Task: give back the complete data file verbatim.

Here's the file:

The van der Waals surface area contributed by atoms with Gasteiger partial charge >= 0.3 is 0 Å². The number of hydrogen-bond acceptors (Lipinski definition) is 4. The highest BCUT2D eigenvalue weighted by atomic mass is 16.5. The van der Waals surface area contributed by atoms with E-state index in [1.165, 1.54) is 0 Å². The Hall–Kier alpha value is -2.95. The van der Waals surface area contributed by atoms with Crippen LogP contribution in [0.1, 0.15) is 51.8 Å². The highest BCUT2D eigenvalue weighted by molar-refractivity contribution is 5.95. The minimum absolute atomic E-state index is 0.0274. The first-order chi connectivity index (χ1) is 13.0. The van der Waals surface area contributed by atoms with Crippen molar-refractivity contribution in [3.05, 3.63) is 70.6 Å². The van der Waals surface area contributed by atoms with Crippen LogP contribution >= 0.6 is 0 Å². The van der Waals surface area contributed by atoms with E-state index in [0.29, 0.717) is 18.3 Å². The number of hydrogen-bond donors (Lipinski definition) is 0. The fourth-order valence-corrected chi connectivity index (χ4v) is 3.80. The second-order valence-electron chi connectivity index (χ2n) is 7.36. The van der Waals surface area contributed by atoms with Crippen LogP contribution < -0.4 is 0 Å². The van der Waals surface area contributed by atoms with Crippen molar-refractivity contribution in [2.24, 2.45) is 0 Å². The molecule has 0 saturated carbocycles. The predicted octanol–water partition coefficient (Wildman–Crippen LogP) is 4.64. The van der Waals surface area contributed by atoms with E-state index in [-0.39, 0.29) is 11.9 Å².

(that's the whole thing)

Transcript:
The van der Waals surface area contributed by atoms with Gasteiger partial charge >= 0.3 is 0 Å². The number of hydrogen-bond acceptors (Lipinski definition) is 4. The highest BCUT2D eigenvalue weighted by atomic mass is 16.5. The van der Waals surface area contributed by atoms with E-state index in [1.165, 1.54) is 0 Å². The Hall–Kier alpha value is -2.95. The van der Waals surface area contributed by atoms with Crippen LogP contribution in [0.1, 0.15) is 51.8 Å². The highest BCUT2D eigenvalue weighted by molar-refractivity contribution is 5.95. The minimum absolute atomic E-state index is 0.0274. The first-order chi connectivity index (χ1) is 13.0. The van der Waals surface area contributed by atoms with Crippen molar-refractivity contribution in [3.05, 3.63) is 70.6 Å². The van der Waals surface area contributed by atoms with Crippen LogP contribution >= 0.6 is 0 Å². The van der Waals surface area contributed by atoms with E-state index in [0.29, 0.717) is 18.3 Å². The number of hydrogen-bond donors (Lipinski definition) is 0. The fourth-order valence-corrected chi connectivity index (χ4v) is 3.80. The second-order valence-electron chi connectivity index (χ2n) is 7.36. The van der Waals surface area contributed by atoms with Crippen LogP contribution < -0.4 is 0 Å². The van der Waals surface area contributed by atoms with Crippen molar-refractivity contribution in [2.24, 2.45) is 0 Å². The molecule has 0 saturated carbocycles. The predicted octanol–water partition coefficient (Wildman–Crippen LogP) is 4.64. The van der Waals surface area contributed by atoms with E-state index in [-0.39, 0.29) is 11.9 Å².